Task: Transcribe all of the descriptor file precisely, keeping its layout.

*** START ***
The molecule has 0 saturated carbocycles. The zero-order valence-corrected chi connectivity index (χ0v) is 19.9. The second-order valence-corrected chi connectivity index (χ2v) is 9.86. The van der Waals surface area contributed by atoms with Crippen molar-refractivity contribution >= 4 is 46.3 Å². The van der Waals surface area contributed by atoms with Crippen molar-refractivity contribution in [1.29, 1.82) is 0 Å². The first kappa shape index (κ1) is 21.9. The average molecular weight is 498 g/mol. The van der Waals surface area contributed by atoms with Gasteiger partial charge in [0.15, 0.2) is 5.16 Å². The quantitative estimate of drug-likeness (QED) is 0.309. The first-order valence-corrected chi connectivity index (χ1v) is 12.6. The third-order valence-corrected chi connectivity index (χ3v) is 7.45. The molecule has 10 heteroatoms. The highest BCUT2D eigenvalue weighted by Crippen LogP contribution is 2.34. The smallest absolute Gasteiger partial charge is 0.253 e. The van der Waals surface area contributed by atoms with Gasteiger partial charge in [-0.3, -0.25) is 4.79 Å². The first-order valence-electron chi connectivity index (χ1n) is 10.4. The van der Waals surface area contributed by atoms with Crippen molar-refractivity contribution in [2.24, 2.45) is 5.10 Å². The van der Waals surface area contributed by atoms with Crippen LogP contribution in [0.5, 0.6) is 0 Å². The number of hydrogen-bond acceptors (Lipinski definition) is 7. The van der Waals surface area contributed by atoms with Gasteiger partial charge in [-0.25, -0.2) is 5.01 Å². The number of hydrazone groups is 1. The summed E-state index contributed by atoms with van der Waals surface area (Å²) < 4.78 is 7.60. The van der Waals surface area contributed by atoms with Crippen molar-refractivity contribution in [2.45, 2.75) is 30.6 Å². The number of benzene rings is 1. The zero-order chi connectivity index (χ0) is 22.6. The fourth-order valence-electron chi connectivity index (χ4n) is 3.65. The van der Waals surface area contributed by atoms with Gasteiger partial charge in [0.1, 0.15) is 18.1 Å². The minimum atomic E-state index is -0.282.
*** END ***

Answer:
The molecule has 0 saturated carbocycles. The zero-order valence-corrected chi connectivity index (χ0v) is 19.9. The second-order valence-corrected chi connectivity index (χ2v) is 9.86. The van der Waals surface area contributed by atoms with Crippen molar-refractivity contribution >= 4 is 46.3 Å². The van der Waals surface area contributed by atoms with Crippen molar-refractivity contribution in [1.29, 1.82) is 0 Å². The first kappa shape index (κ1) is 21.9. The average molecular weight is 498 g/mol. The van der Waals surface area contributed by atoms with Gasteiger partial charge in [0.15, 0.2) is 5.16 Å². The quantitative estimate of drug-likeness (QED) is 0.309. The first-order valence-corrected chi connectivity index (χ1v) is 12.6. The third-order valence-corrected chi connectivity index (χ3v) is 7.45. The molecule has 10 heteroatoms. The highest BCUT2D eigenvalue weighted by Crippen LogP contribution is 2.34. The smallest absolute Gasteiger partial charge is 0.253 e. The van der Waals surface area contributed by atoms with Gasteiger partial charge in [-0.3, -0.25) is 4.79 Å². The first-order valence-electron chi connectivity index (χ1n) is 10.4. The van der Waals surface area contributed by atoms with Crippen molar-refractivity contribution in [2.24, 2.45) is 5.10 Å². The van der Waals surface area contributed by atoms with Crippen LogP contribution in [0.5, 0.6) is 0 Å². The number of hydrogen-bond acceptors (Lipinski definition) is 7. The van der Waals surface area contributed by atoms with Gasteiger partial charge in [-0.25, -0.2) is 5.01 Å². The number of hydrazone groups is 1. The summed E-state index contributed by atoms with van der Waals surface area (Å²) < 4.78 is 7.60. The van der Waals surface area contributed by atoms with Crippen molar-refractivity contribution in [2.45, 2.75) is 30.6 Å². The number of benzene rings is 1. The zero-order chi connectivity index (χ0) is 22.6. The fourth-order valence-electron chi connectivity index (χ4n) is 3.65. The van der Waals surface area contributed by atoms with Gasteiger partial charge in [0.1, 0.15) is 18.1 Å². The minimum atomic E-state index is -0.282.